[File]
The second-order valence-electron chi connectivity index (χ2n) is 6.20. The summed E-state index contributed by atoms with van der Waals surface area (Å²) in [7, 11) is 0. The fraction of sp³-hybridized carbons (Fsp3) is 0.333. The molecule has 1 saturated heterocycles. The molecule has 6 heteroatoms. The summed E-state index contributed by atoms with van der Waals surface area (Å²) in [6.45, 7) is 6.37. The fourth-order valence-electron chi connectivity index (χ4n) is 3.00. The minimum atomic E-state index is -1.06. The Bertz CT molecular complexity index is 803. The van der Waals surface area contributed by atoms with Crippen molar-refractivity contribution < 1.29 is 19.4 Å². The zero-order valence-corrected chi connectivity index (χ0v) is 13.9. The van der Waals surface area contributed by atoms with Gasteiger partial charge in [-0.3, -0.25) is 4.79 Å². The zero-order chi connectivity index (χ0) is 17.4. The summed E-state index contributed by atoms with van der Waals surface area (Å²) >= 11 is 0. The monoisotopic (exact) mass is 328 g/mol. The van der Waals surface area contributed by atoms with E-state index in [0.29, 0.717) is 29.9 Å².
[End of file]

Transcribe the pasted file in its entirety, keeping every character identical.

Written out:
The second-order valence-electron chi connectivity index (χ2n) is 6.20. The summed E-state index contributed by atoms with van der Waals surface area (Å²) in [7, 11) is 0. The fraction of sp³-hybridized carbons (Fsp3) is 0.333. The molecule has 1 saturated heterocycles. The molecule has 6 heteroatoms. The summed E-state index contributed by atoms with van der Waals surface area (Å²) in [6.45, 7) is 6.37. The fourth-order valence-electron chi connectivity index (χ4n) is 3.00. The minimum atomic E-state index is -1.06. The Bertz CT molecular complexity index is 803. The van der Waals surface area contributed by atoms with Crippen molar-refractivity contribution < 1.29 is 19.4 Å². The zero-order valence-corrected chi connectivity index (χ0v) is 13.9. The van der Waals surface area contributed by atoms with Gasteiger partial charge in [-0.3, -0.25) is 4.79 Å². The zero-order chi connectivity index (χ0) is 17.4. The summed E-state index contributed by atoms with van der Waals surface area (Å²) >= 11 is 0. The monoisotopic (exact) mass is 328 g/mol. The van der Waals surface area contributed by atoms with E-state index in [0.29, 0.717) is 29.9 Å².